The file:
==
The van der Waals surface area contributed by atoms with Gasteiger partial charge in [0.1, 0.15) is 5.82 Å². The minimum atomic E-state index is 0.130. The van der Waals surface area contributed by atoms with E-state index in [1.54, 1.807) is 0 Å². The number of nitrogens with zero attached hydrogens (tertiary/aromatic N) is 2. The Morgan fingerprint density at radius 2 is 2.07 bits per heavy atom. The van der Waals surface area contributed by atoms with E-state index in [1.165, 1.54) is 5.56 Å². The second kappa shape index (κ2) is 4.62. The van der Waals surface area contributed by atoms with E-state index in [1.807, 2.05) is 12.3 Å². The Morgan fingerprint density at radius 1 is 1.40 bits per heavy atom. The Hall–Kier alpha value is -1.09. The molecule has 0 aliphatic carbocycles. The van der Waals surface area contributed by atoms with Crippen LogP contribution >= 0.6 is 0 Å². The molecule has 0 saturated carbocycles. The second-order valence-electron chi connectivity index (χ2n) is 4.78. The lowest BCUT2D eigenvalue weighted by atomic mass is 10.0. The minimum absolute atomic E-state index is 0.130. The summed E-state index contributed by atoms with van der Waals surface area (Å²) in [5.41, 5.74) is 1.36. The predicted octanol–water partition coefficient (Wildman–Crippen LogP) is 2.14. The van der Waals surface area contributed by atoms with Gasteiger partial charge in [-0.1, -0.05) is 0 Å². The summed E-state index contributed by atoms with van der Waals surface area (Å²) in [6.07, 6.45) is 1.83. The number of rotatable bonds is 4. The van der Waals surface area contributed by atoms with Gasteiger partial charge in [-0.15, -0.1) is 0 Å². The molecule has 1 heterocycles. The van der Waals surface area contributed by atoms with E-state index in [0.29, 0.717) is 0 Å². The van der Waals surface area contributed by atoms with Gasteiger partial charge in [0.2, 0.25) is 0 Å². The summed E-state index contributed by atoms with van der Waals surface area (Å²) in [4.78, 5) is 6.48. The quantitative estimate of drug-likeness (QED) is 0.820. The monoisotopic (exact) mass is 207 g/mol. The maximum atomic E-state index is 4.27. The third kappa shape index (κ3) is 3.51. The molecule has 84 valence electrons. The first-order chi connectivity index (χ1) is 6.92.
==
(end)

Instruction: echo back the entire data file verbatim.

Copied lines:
The van der Waals surface area contributed by atoms with Gasteiger partial charge in [0.1, 0.15) is 5.82 Å². The minimum atomic E-state index is 0.130. The van der Waals surface area contributed by atoms with E-state index in [1.54, 1.807) is 0 Å². The number of nitrogens with zero attached hydrogens (tertiary/aromatic N) is 2. The Morgan fingerprint density at radius 2 is 2.07 bits per heavy atom. The van der Waals surface area contributed by atoms with E-state index in [1.165, 1.54) is 5.56 Å². The second kappa shape index (κ2) is 4.62. The van der Waals surface area contributed by atoms with E-state index in [1.807, 2.05) is 12.3 Å². The Morgan fingerprint density at radius 1 is 1.40 bits per heavy atom. The Hall–Kier alpha value is -1.09. The molecule has 0 aliphatic carbocycles. The van der Waals surface area contributed by atoms with Crippen LogP contribution >= 0.6 is 0 Å². The molecule has 0 saturated carbocycles. The second-order valence-electron chi connectivity index (χ2n) is 4.78. The lowest BCUT2D eigenvalue weighted by atomic mass is 10.0. The minimum absolute atomic E-state index is 0.130. The summed E-state index contributed by atoms with van der Waals surface area (Å²) in [5.41, 5.74) is 1.36. The predicted octanol–water partition coefficient (Wildman–Crippen LogP) is 2.14. The van der Waals surface area contributed by atoms with Gasteiger partial charge in [-0.1, -0.05) is 0 Å². The summed E-state index contributed by atoms with van der Waals surface area (Å²) in [6.07, 6.45) is 1.83. The number of rotatable bonds is 4. The van der Waals surface area contributed by atoms with Gasteiger partial charge in [-0.15, -0.1) is 0 Å². The molecule has 1 heterocycles. The van der Waals surface area contributed by atoms with E-state index in [0.29, 0.717) is 0 Å². The van der Waals surface area contributed by atoms with Gasteiger partial charge in [0.2, 0.25) is 0 Å². The summed E-state index contributed by atoms with van der Waals surface area (Å²) in [4.78, 5) is 6.48. The quantitative estimate of drug-likeness (QED) is 0.820. The monoisotopic (exact) mass is 207 g/mol. The maximum atomic E-state index is 4.27. The third kappa shape index (κ3) is 3.51. The molecule has 84 valence electrons. The first-order chi connectivity index (χ1) is 6.92.